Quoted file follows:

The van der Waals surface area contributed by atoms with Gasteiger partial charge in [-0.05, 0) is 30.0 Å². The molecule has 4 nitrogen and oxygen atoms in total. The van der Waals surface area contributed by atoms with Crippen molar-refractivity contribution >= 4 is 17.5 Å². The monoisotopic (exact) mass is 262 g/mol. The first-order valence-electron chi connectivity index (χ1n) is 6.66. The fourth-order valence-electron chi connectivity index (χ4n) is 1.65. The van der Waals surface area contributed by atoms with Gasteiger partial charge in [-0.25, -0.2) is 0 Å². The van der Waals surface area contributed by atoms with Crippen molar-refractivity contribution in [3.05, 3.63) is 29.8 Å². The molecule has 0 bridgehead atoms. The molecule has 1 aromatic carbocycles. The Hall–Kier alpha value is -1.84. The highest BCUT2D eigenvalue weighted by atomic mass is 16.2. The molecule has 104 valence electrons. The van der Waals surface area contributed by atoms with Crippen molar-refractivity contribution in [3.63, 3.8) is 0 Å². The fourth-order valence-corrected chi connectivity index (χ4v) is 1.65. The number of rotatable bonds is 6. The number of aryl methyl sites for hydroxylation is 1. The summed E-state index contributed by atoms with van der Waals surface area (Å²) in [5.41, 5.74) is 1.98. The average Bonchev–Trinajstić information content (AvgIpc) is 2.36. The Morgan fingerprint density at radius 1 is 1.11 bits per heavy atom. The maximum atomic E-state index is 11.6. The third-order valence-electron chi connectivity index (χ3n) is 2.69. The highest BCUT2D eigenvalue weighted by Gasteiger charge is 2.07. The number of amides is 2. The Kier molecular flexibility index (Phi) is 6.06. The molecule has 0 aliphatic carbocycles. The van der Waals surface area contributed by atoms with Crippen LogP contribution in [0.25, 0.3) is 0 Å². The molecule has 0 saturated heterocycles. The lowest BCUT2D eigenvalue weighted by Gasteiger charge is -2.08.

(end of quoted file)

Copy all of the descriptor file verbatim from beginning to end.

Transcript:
The van der Waals surface area contributed by atoms with Gasteiger partial charge in [-0.05, 0) is 30.0 Å². The molecule has 4 nitrogen and oxygen atoms in total. The van der Waals surface area contributed by atoms with Crippen molar-refractivity contribution >= 4 is 17.5 Å². The monoisotopic (exact) mass is 262 g/mol. The first-order valence-electron chi connectivity index (χ1n) is 6.66. The fourth-order valence-electron chi connectivity index (χ4n) is 1.65. The van der Waals surface area contributed by atoms with Gasteiger partial charge in [-0.25, -0.2) is 0 Å². The van der Waals surface area contributed by atoms with Crippen molar-refractivity contribution in [3.05, 3.63) is 29.8 Å². The molecule has 0 bridgehead atoms. The molecule has 1 aromatic carbocycles. The Hall–Kier alpha value is -1.84. The highest BCUT2D eigenvalue weighted by atomic mass is 16.2. The molecule has 104 valence electrons. The van der Waals surface area contributed by atoms with Crippen molar-refractivity contribution in [3.63, 3.8) is 0 Å². The fourth-order valence-corrected chi connectivity index (χ4v) is 1.65. The number of rotatable bonds is 6. The number of aryl methyl sites for hydroxylation is 1. The summed E-state index contributed by atoms with van der Waals surface area (Å²) in [5.41, 5.74) is 1.98. The average Bonchev–Trinajstić information content (AvgIpc) is 2.36. The Morgan fingerprint density at radius 1 is 1.11 bits per heavy atom. The maximum atomic E-state index is 11.6. The third-order valence-electron chi connectivity index (χ3n) is 2.69. The highest BCUT2D eigenvalue weighted by Gasteiger charge is 2.07. The number of amides is 2. The Kier molecular flexibility index (Phi) is 6.06. The molecule has 0 aliphatic carbocycles. The van der Waals surface area contributed by atoms with Crippen LogP contribution in [0.25, 0.3) is 0 Å². The molecule has 0 saturated heterocycles. The lowest BCUT2D eigenvalue weighted by Gasteiger charge is -2.08.